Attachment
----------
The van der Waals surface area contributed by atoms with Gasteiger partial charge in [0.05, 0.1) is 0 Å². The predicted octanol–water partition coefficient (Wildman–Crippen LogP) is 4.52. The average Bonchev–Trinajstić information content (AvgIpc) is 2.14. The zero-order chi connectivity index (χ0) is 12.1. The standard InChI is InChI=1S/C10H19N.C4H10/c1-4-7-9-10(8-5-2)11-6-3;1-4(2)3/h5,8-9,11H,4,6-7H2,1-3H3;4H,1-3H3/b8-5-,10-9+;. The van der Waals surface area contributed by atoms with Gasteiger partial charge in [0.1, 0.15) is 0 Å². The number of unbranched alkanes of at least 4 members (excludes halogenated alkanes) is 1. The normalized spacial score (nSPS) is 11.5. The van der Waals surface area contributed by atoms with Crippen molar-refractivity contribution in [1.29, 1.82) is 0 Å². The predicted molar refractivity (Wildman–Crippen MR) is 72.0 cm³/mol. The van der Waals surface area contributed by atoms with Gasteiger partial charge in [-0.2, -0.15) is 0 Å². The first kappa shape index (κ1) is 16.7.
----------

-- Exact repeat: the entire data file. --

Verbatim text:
The van der Waals surface area contributed by atoms with Gasteiger partial charge in [0.05, 0.1) is 0 Å². The predicted octanol–water partition coefficient (Wildman–Crippen LogP) is 4.52. The average Bonchev–Trinajstić information content (AvgIpc) is 2.14. The zero-order chi connectivity index (χ0) is 12.1. The standard InChI is InChI=1S/C10H19N.C4H10/c1-4-7-9-10(8-5-2)11-6-3;1-4(2)3/h5,8-9,11H,4,6-7H2,1-3H3;4H,1-3H3/b8-5-,10-9+;. The van der Waals surface area contributed by atoms with Gasteiger partial charge in [0.1, 0.15) is 0 Å². The number of unbranched alkanes of at least 4 members (excludes halogenated alkanes) is 1. The normalized spacial score (nSPS) is 11.5. The van der Waals surface area contributed by atoms with Crippen molar-refractivity contribution in [1.29, 1.82) is 0 Å². The predicted molar refractivity (Wildman–Crippen MR) is 72.0 cm³/mol. The van der Waals surface area contributed by atoms with Gasteiger partial charge in [-0.2, -0.15) is 0 Å². The first kappa shape index (κ1) is 16.7.